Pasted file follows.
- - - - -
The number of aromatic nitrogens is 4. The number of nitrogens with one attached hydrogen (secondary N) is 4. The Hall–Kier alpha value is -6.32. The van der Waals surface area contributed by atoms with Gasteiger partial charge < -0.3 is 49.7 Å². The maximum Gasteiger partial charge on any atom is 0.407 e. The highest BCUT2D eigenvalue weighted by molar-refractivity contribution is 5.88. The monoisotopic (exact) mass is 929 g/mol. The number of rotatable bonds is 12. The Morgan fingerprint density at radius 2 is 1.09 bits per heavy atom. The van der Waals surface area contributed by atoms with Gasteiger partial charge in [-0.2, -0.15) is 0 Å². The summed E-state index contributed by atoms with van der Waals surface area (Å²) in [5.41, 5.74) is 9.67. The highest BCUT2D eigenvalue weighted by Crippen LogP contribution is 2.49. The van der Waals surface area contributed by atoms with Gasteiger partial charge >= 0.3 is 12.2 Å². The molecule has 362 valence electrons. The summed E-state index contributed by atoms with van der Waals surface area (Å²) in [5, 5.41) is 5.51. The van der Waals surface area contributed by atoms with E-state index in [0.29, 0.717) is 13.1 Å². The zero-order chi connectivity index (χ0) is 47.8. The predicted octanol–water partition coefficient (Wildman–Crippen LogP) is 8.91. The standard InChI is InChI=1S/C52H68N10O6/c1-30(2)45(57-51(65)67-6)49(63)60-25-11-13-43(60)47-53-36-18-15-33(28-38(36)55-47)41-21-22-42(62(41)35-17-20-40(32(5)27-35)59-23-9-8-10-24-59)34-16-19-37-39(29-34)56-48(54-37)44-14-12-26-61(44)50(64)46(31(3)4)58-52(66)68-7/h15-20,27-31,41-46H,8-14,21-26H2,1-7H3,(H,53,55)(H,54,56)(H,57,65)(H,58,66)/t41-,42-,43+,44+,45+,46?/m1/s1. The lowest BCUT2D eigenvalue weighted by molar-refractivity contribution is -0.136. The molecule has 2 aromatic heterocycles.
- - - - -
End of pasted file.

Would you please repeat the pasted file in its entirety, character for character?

The number of aromatic nitrogens is 4. The number of nitrogens with one attached hydrogen (secondary N) is 4. The Hall–Kier alpha value is -6.32. The van der Waals surface area contributed by atoms with Gasteiger partial charge < -0.3 is 49.7 Å². The maximum Gasteiger partial charge on any atom is 0.407 e. The highest BCUT2D eigenvalue weighted by molar-refractivity contribution is 5.88. The monoisotopic (exact) mass is 929 g/mol. The number of rotatable bonds is 12. The Morgan fingerprint density at radius 2 is 1.09 bits per heavy atom. The van der Waals surface area contributed by atoms with Gasteiger partial charge in [-0.2, -0.15) is 0 Å². The summed E-state index contributed by atoms with van der Waals surface area (Å²) in [5.41, 5.74) is 9.67. The highest BCUT2D eigenvalue weighted by Crippen LogP contribution is 2.49. The van der Waals surface area contributed by atoms with Gasteiger partial charge >= 0.3 is 12.2 Å². The molecule has 362 valence electrons. The summed E-state index contributed by atoms with van der Waals surface area (Å²) in [5, 5.41) is 5.51. The van der Waals surface area contributed by atoms with E-state index in [0.29, 0.717) is 13.1 Å². The zero-order chi connectivity index (χ0) is 47.8. The predicted octanol–water partition coefficient (Wildman–Crippen LogP) is 8.91. The standard InChI is InChI=1S/C52H68N10O6/c1-30(2)45(57-51(65)67-6)49(63)60-25-11-13-43(60)47-53-36-18-15-33(28-38(36)55-47)41-21-22-42(62(41)35-17-20-40(32(5)27-35)59-23-9-8-10-24-59)34-16-19-37-39(29-34)56-48(54-37)44-14-12-26-61(44)50(64)46(31(3)4)58-52(66)68-7/h15-20,27-31,41-46H,8-14,21-26H2,1-7H3,(H,53,55)(H,54,56)(H,57,65)(H,58,66)/t41-,42-,43+,44+,45+,46?/m1/s1. The lowest BCUT2D eigenvalue weighted by molar-refractivity contribution is -0.136. The molecule has 2 aromatic heterocycles.